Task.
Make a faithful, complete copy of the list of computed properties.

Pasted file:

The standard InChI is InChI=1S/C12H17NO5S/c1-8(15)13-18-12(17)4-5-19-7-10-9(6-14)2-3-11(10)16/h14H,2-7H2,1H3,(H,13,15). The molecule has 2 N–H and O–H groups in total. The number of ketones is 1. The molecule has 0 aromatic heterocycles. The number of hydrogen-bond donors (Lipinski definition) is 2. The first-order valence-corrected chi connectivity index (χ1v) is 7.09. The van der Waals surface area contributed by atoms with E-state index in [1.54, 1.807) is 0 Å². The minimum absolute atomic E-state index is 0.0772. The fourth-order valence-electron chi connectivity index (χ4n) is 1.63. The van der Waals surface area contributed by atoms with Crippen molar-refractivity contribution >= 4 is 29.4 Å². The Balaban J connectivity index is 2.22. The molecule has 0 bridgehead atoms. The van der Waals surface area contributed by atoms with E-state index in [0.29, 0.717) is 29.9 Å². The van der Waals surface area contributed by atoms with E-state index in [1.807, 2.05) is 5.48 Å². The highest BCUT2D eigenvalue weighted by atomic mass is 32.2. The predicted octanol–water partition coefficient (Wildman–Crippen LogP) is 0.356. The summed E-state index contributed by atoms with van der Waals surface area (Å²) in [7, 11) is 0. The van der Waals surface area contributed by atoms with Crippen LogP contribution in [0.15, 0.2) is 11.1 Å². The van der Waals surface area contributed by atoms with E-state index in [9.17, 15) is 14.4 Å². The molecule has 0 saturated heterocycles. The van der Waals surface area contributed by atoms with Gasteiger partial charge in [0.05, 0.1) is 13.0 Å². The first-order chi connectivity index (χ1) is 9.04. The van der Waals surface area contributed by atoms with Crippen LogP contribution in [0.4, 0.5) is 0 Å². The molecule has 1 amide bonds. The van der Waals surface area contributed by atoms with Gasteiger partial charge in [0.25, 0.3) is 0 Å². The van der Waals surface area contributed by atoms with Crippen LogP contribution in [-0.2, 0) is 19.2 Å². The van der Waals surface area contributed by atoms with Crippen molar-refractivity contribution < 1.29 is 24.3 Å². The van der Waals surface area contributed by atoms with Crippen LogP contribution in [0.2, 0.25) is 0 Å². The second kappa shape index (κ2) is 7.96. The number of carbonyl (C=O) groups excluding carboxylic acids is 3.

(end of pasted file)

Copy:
The standard InChI is InChI=1S/C12H17NO5S/c1-8(15)13-18-12(17)4-5-19-7-10-9(6-14)2-3-11(10)16/h14H,2-7H2,1H3,(H,13,15). The molecule has 2 N–H and O–H groups in total. The number of ketones is 1. The molecule has 0 aromatic heterocycles. The number of hydrogen-bond donors (Lipinski definition) is 2. The first-order valence-corrected chi connectivity index (χ1v) is 7.09. The van der Waals surface area contributed by atoms with E-state index in [1.54, 1.807) is 0 Å². The minimum absolute atomic E-state index is 0.0772. The fourth-order valence-electron chi connectivity index (χ4n) is 1.63. The van der Waals surface area contributed by atoms with Crippen molar-refractivity contribution >= 4 is 29.4 Å². The Balaban J connectivity index is 2.22. The molecule has 0 bridgehead atoms. The van der Waals surface area contributed by atoms with E-state index in [0.29, 0.717) is 29.9 Å². The van der Waals surface area contributed by atoms with E-state index in [1.807, 2.05) is 5.48 Å². The highest BCUT2D eigenvalue weighted by atomic mass is 32.2. The predicted octanol–water partition coefficient (Wildman–Crippen LogP) is 0.356. The summed E-state index contributed by atoms with van der Waals surface area (Å²) in [7, 11) is 0. The van der Waals surface area contributed by atoms with Crippen LogP contribution in [0.15, 0.2) is 11.1 Å². The van der Waals surface area contributed by atoms with E-state index in [9.17, 15) is 14.4 Å². The molecule has 0 saturated heterocycles. The van der Waals surface area contributed by atoms with Gasteiger partial charge in [0.05, 0.1) is 13.0 Å². The first-order chi connectivity index (χ1) is 9.04. The van der Waals surface area contributed by atoms with Crippen LogP contribution in [0.4, 0.5) is 0 Å². The molecule has 1 amide bonds. The van der Waals surface area contributed by atoms with Gasteiger partial charge in [0.25, 0.3) is 0 Å². The van der Waals surface area contributed by atoms with Crippen LogP contribution in [-0.2, 0) is 19.2 Å². The van der Waals surface area contributed by atoms with Crippen molar-refractivity contribution < 1.29 is 24.3 Å². The van der Waals surface area contributed by atoms with Crippen LogP contribution in [0.2, 0.25) is 0 Å². The second kappa shape index (κ2) is 7.96. The number of carbonyl (C=O) groups excluding carboxylic acids is 3.